Two senior GOP Senate defense hawks say Sen. Rand PaulRand PaulRand Paul rejects label of 'Trump's most loyal stooge' GOP healthcare plans push health savings account expansion Congress must reform civil asset forfeiture laws MORE "cheapened" the debate over drone policy by making "ridiculous" arguments in a talking filibuster.
Sens. John McCainJohn McCainWhy the GOP cannot sweep its Milo scandal under the rug New York Knicks owner gave 0K to pro-Trump group Hannity apologizes for sharing 'inaccurate' story about McCain MORE (R-Ariz.) and Lindsey GrahamLindsey GrahamCNN to host town hall featuring John McCain, Lindsey Graham Club for Growth launches ad targeting GOP tax writer Dem senator asks for 'top to bottom' review of Syria policy MORE (R-S.C.) sternly criticized the statements that Paul made on Wednesday in his attention-grabbing filibuster of CIA nominee John Brennan, which lasted for more than 12 hours.
“To infer that the president is going to kill someone like Jane Fonda or someone who disagrees with him is simply ridiculous,” McCain said on the Senate floor. “If someone is an enemy combatant, that enemy combatant has nowhere to hide, not even in a café.”
“To infer that our government would drop a Hellfire missile on Jane Fonda brings the conversation to a ridiculous tone.”
Paul brought up Fonda during his talking filibuster on Wednesday.
“Is objection to the policy of your government sympathizing with the enemy?” Paul said. “Are you just going to drop a Hellfire missile on Jane Fonda?” referring to the actress’s prominent anti-war stance during the Vietnam conflict.
Paul has demanded that President Obama say whether he believes he has the authority to launch a drone strike against someone on American soil, and wants the confirmation of CIA nominee John Brennan delayed until he gets an answer.
“I will speak today until the president says, ‘no,’ he will not kill you at a café,” Paul said at the start of Wednesday’s filibuster.
Graham dismissed that scenario as outlandish.
“This president is not going to use a drone against an innocent person sitting at a café because it would be illegal,” Graham said Thursday. “It would be murder.”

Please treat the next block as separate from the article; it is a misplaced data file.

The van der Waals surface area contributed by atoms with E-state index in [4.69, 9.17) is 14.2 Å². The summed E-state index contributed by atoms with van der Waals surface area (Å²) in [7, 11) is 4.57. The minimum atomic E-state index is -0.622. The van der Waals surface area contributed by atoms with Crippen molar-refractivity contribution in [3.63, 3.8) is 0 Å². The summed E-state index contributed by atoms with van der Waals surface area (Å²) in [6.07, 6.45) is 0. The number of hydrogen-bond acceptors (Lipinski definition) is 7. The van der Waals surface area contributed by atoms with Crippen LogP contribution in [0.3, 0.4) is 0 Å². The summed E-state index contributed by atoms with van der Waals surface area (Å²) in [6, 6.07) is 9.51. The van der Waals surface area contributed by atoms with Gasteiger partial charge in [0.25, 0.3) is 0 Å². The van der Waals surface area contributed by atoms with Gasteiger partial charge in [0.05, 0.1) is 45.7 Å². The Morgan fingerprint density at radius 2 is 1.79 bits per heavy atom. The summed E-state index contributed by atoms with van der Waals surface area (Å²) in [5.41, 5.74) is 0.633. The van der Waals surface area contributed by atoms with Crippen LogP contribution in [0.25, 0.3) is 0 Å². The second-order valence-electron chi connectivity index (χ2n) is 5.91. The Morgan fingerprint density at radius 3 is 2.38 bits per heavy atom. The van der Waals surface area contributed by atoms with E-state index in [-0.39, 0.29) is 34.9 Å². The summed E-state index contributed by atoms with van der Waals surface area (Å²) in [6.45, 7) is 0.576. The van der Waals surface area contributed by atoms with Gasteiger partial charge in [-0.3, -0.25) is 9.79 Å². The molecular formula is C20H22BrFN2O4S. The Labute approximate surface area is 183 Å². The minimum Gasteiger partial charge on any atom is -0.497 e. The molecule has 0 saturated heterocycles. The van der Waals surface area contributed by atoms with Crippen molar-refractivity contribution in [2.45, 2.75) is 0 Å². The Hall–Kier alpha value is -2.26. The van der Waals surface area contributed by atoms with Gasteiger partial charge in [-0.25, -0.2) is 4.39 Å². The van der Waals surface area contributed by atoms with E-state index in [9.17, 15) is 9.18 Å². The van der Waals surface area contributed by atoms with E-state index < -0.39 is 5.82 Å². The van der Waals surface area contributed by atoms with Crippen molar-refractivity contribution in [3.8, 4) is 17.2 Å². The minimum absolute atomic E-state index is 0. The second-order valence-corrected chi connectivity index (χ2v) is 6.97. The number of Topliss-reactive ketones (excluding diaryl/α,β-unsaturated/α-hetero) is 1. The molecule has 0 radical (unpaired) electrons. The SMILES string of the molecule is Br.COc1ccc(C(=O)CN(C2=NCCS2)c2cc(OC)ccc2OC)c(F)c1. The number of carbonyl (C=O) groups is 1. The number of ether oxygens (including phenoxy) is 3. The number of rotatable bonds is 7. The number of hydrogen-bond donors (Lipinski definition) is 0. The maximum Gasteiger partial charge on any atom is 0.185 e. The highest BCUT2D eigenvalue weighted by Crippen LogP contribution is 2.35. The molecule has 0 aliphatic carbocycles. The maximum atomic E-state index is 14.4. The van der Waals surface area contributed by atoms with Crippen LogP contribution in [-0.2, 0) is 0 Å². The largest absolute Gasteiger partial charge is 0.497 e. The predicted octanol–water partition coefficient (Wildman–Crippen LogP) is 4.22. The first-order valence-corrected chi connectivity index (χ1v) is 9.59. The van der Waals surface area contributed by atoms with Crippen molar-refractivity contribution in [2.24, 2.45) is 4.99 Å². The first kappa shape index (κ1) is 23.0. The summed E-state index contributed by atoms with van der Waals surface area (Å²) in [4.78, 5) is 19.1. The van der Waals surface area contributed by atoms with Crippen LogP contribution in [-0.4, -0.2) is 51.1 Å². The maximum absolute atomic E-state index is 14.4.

In response to the filibuster, the Obama administration on Thursday ruled out a drone attack against a citizen not engaged in combat on U.S. soil.
“The president has not and would not use drone strikes against American citizens on American soil,” White House press secretary Jay Carney said.
Several other Republican senators joined Paul in his filibuster and supported his line of questioning. Graham questioned why members of his party suddenly have problems with the armed drone program.
“I don’t remember any of you fellow Republicans coming down here and saying President [George W.] Bush was going to kill anyone with a drone,” Graham said. “But we had a drone program back then ... so what is it that’s got you so spun up now?”
Paul defended his filibuster in the face of the criticism from Graham and McCain, arguing that he was raising “legitimate questions.”
“What we’ve asked the president is, can you target Americans not involved in combat? It’s a pretty important question,” Paul said Thursday. “Their point is that we haven’t done it yet. That’s the president’s point: 'We haven’t done it yet, we don’t intend to do it, but we might.' I think the answer should be a resounding 'no.' ”
McCain and Graham said it is important for lawmakers to ask questions about the president’s drone program, but accused Paul of inciting fear into Americans by making the “offensive” suggestion that the president could assassinate them.
The GOP senators who joined Paul’s filibuster should “know better,” according to McCain.
"All I can say is I don’t think that what happened yesterday was helpful for the American people," McCain said.
Graham argued that the show of support among senators for Paul’s filibuster — which included Republican leader Mitch McConnellMitch McConnellMcConnell: Trump's speech should be 'tweet free' Protesters crash McConnell's speech The Hill's 12:30 Report MORE (Ky.) — did not signify any shift in Republican foreign policy.
“They’re trying to stand up for the concept of a senator having a questioned answered,” Graham told reporters when he left the floor. “I’ve got no problem with that. I don’t think they’re supporting the policy.”
Justin Sink contributed.
— This story was last updated at 2:31 p.m.